Alex Watts : The landlord must allow you to stay for 6 months.
Alex Watts : The clause reads the landlord may terminate after 4 months but must give you at least 2 months notice
Alex Watts : Therefore the landlord is giving you notice early but the tenancy will end in November 2014
Alex Watts : Upon my reading the landlord can terminate, he is simply giving you more notice to that which you are entitled to.
Alex Watts : Can I clarify anything for you about this today please?
Customer:

Thanks Alex for the confirmation about the 4 months.
I don't think you're understanding where I'm coming from with regards ***** ***** Landlord break clause.

I thought that the landlord break clause would have to be mentioned in the following line to be valid

Customer:

ie "Termination It is agreed and understood that the Tenancy hereby created may be terminated by serving advance written notice to the Landlord's Agent in accordance with Clause 6.1 and 6.2 above and as outlined in the Tenant Break Clause (if any) below provided always that it is understood that"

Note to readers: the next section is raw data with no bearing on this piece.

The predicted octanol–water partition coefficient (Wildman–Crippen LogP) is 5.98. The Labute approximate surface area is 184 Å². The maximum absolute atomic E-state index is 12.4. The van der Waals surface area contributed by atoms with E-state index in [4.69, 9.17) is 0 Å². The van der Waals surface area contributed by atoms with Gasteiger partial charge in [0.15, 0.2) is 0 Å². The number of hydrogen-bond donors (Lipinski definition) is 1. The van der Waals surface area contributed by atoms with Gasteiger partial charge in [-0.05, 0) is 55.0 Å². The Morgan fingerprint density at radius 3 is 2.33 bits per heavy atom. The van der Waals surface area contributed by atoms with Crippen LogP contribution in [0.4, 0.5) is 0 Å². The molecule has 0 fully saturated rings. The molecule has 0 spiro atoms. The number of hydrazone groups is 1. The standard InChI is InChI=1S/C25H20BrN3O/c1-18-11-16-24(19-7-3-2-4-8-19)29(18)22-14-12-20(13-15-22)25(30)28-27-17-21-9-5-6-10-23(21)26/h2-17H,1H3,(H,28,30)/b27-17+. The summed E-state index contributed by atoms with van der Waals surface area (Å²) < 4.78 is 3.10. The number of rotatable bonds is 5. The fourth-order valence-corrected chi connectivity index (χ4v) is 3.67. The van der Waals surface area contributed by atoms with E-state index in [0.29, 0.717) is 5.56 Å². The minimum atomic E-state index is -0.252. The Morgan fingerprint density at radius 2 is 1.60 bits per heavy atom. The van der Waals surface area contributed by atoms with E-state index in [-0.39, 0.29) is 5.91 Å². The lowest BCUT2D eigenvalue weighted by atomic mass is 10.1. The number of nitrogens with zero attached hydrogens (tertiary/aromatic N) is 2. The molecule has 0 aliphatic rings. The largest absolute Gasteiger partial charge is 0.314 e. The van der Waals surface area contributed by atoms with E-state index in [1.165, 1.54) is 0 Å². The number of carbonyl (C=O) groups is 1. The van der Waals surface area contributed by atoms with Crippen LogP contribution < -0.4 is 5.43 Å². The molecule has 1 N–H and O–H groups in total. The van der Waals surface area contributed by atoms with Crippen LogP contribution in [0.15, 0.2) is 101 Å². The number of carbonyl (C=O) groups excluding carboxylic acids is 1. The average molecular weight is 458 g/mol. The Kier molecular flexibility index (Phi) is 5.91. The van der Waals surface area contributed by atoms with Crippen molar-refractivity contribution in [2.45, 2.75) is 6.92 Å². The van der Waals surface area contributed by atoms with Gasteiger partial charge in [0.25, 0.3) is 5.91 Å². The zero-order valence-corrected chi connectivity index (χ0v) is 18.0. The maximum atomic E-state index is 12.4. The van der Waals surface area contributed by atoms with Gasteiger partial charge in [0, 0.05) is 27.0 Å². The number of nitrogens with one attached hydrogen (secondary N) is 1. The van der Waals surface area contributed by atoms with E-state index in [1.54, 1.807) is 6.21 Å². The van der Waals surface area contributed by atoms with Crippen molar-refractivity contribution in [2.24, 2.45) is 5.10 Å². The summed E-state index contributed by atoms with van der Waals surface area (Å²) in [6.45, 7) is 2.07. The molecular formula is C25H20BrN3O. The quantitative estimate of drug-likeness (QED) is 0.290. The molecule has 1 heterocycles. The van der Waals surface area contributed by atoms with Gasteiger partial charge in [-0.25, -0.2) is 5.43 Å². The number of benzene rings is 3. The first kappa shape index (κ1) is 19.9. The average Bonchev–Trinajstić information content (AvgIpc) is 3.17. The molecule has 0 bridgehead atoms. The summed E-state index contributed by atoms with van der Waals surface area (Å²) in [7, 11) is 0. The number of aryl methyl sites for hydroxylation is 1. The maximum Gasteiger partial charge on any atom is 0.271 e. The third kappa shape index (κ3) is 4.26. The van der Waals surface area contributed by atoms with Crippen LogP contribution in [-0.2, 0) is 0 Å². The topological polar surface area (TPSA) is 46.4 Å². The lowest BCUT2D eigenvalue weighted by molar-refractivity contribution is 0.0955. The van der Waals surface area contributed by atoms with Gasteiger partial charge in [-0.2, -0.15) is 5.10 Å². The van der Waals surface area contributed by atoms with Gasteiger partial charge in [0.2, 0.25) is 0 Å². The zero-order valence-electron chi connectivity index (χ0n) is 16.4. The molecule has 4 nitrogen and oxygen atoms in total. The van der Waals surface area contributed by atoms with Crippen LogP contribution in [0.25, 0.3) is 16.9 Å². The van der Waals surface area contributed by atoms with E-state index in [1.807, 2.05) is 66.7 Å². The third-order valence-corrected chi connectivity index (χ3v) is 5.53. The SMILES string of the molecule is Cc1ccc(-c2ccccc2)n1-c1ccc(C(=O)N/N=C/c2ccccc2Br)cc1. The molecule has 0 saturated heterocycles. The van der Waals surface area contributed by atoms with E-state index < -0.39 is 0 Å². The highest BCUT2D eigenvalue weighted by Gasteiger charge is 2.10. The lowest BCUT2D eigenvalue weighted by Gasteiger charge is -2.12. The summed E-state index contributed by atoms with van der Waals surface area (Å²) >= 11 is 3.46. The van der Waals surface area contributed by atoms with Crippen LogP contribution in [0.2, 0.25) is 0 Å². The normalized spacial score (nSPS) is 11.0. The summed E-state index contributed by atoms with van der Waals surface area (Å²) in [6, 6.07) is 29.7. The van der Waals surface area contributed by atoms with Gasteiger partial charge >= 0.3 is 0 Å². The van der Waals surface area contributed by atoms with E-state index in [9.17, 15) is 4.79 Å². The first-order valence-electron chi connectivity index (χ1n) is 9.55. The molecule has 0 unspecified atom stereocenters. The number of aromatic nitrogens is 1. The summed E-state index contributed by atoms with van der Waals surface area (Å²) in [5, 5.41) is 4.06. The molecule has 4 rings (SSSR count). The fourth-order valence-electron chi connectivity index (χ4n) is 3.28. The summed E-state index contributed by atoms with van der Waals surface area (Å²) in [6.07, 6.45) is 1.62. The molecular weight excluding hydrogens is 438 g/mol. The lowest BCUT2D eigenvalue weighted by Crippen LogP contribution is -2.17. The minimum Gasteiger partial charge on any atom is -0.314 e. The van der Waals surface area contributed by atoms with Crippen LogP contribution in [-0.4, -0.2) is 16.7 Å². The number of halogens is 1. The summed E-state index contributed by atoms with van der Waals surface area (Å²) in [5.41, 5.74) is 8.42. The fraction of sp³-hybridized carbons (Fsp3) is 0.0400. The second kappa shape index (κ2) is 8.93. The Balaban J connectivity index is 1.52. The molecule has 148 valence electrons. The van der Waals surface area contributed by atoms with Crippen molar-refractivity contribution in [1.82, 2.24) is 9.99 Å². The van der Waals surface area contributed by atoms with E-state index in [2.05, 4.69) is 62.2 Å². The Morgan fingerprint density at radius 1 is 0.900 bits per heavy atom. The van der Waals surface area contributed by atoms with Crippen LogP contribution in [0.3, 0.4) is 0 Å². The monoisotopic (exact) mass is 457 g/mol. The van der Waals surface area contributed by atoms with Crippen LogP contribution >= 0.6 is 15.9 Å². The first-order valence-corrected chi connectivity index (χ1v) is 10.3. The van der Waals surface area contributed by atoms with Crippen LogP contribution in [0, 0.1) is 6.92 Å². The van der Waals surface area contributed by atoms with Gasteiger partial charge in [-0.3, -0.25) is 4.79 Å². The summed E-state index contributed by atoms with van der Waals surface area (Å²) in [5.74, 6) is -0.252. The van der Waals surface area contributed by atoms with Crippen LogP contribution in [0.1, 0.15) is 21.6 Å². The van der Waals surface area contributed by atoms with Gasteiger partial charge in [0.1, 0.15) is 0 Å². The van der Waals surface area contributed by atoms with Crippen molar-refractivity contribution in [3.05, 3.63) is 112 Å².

should be

"Termination It is agreed and understood that the Tenancy hereby created may be terminated by serving advance written notice to the Landlord's Agent in accordance with Clause 6.1 and 6.2 above and as outlined in the Tenant Break Clause or Landlord break clause (if any) below provided always that it is understood that"

Customer:

for the landlord clause to be valid but you are saying that this is not the case, correct?







Ash, Solicitor
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Experience: Solicitor with 5+ years experience